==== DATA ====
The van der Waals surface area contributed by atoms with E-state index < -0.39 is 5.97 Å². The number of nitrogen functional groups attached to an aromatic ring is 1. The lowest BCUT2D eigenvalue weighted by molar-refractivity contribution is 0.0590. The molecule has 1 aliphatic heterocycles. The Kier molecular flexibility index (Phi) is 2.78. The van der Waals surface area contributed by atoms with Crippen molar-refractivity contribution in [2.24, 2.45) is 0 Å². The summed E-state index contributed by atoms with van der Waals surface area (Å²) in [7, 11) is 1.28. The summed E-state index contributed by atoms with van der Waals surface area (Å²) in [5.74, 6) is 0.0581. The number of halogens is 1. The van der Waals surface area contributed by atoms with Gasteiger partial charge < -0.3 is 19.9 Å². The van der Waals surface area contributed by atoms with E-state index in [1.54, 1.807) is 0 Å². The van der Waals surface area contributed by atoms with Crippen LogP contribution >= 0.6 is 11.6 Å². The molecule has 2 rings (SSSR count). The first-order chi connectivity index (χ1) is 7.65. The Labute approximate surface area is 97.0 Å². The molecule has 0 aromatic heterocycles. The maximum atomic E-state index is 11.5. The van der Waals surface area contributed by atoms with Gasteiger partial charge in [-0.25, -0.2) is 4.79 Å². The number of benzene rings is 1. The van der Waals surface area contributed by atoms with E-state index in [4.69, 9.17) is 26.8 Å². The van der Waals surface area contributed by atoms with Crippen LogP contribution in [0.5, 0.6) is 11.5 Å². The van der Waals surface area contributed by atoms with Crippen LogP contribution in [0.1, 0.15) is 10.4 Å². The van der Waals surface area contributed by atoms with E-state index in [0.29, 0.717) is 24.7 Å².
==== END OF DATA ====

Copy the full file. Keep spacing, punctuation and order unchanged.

The van der Waals surface area contributed by atoms with E-state index < -0.39 is 5.97 Å². The number of nitrogen functional groups attached to an aromatic ring is 1. The lowest BCUT2D eigenvalue weighted by molar-refractivity contribution is 0.0590. The molecule has 1 aliphatic heterocycles. The Kier molecular flexibility index (Phi) is 2.78. The van der Waals surface area contributed by atoms with Crippen molar-refractivity contribution in [2.24, 2.45) is 0 Å². The summed E-state index contributed by atoms with van der Waals surface area (Å²) in [7, 11) is 1.28. The summed E-state index contributed by atoms with van der Waals surface area (Å²) in [5.74, 6) is 0.0581. The number of halogens is 1. The van der Waals surface area contributed by atoms with Gasteiger partial charge < -0.3 is 19.9 Å². The van der Waals surface area contributed by atoms with E-state index in [1.54, 1.807) is 0 Å². The van der Waals surface area contributed by atoms with Crippen LogP contribution >= 0.6 is 11.6 Å². The molecule has 2 rings (SSSR count). The first-order chi connectivity index (χ1) is 7.65. The Labute approximate surface area is 97.0 Å². The molecule has 0 aromatic heterocycles. The maximum atomic E-state index is 11.5. The van der Waals surface area contributed by atoms with Gasteiger partial charge in [-0.25, -0.2) is 4.79 Å². The number of benzene rings is 1. The van der Waals surface area contributed by atoms with E-state index in [4.69, 9.17) is 26.8 Å². The van der Waals surface area contributed by atoms with Crippen LogP contribution in [0.5, 0.6) is 11.5 Å². The van der Waals surface area contributed by atoms with Crippen LogP contribution in [0.1, 0.15) is 10.4 Å². The van der Waals surface area contributed by atoms with E-state index in [0.29, 0.717) is 24.7 Å².